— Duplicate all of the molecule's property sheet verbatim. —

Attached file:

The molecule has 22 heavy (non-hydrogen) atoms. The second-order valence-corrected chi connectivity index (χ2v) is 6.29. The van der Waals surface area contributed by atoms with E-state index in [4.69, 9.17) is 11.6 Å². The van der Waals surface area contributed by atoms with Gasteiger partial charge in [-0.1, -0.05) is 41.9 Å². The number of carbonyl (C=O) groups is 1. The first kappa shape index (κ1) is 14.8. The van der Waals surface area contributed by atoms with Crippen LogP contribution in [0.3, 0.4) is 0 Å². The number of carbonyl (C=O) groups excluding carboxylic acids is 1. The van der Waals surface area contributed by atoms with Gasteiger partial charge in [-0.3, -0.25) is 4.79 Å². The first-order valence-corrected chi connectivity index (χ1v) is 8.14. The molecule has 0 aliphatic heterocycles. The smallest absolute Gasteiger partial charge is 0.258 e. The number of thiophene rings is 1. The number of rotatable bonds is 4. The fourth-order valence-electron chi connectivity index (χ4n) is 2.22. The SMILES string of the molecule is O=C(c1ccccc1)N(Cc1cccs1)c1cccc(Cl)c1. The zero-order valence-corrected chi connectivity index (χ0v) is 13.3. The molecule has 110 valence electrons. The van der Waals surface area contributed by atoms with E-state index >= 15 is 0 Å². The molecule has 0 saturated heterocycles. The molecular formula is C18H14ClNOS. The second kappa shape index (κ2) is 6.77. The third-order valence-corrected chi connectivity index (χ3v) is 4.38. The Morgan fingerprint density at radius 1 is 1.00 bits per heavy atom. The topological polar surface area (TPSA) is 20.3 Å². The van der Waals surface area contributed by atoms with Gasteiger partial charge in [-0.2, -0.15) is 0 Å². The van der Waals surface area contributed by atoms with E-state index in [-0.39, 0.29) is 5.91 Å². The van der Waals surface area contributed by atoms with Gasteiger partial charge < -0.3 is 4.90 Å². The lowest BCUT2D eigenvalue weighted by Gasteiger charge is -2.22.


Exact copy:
The molecule has 22 heavy (non-hydrogen) atoms. The second-order valence-corrected chi connectivity index (χ2v) is 6.29. The van der Waals surface area contributed by atoms with E-state index in [4.69, 9.17) is 11.6 Å². The van der Waals surface area contributed by atoms with Gasteiger partial charge in [-0.1, -0.05) is 41.9 Å². The number of carbonyl (C=O) groups is 1. The first kappa shape index (κ1) is 14.8. The van der Waals surface area contributed by atoms with Crippen LogP contribution in [0.3, 0.4) is 0 Å². The number of carbonyl (C=O) groups excluding carboxylic acids is 1. The van der Waals surface area contributed by atoms with Gasteiger partial charge in [-0.3, -0.25) is 4.79 Å². The first-order valence-corrected chi connectivity index (χ1v) is 8.14. The molecule has 0 aliphatic heterocycles. The smallest absolute Gasteiger partial charge is 0.258 e. The number of thiophene rings is 1. The number of rotatable bonds is 4. The fourth-order valence-electron chi connectivity index (χ4n) is 2.22. The SMILES string of the molecule is O=C(c1ccccc1)N(Cc1cccs1)c1cccc(Cl)c1. The zero-order valence-corrected chi connectivity index (χ0v) is 13.3. The molecule has 110 valence electrons. The van der Waals surface area contributed by atoms with E-state index >= 15 is 0 Å². The molecule has 0 saturated heterocycles. The molecular formula is C18H14ClNOS. The second kappa shape index (κ2) is 6.77. The third-order valence-corrected chi connectivity index (χ3v) is 4.38. The Morgan fingerprint density at radius 1 is 1.00 bits per heavy atom. The topological polar surface area (TPSA) is 20.3 Å². The van der Waals surface area contributed by atoms with Gasteiger partial charge in [-0.2, -0.15) is 0 Å². The van der Waals surface area contributed by atoms with E-state index in [-0.39, 0.29) is 5.91 Å². The van der Waals surface area contributed by atoms with Gasteiger partial charge < -0.3 is 4.90 Å². The lowest BCUT2D eigenvalue weighted by Gasteiger charge is -2.22.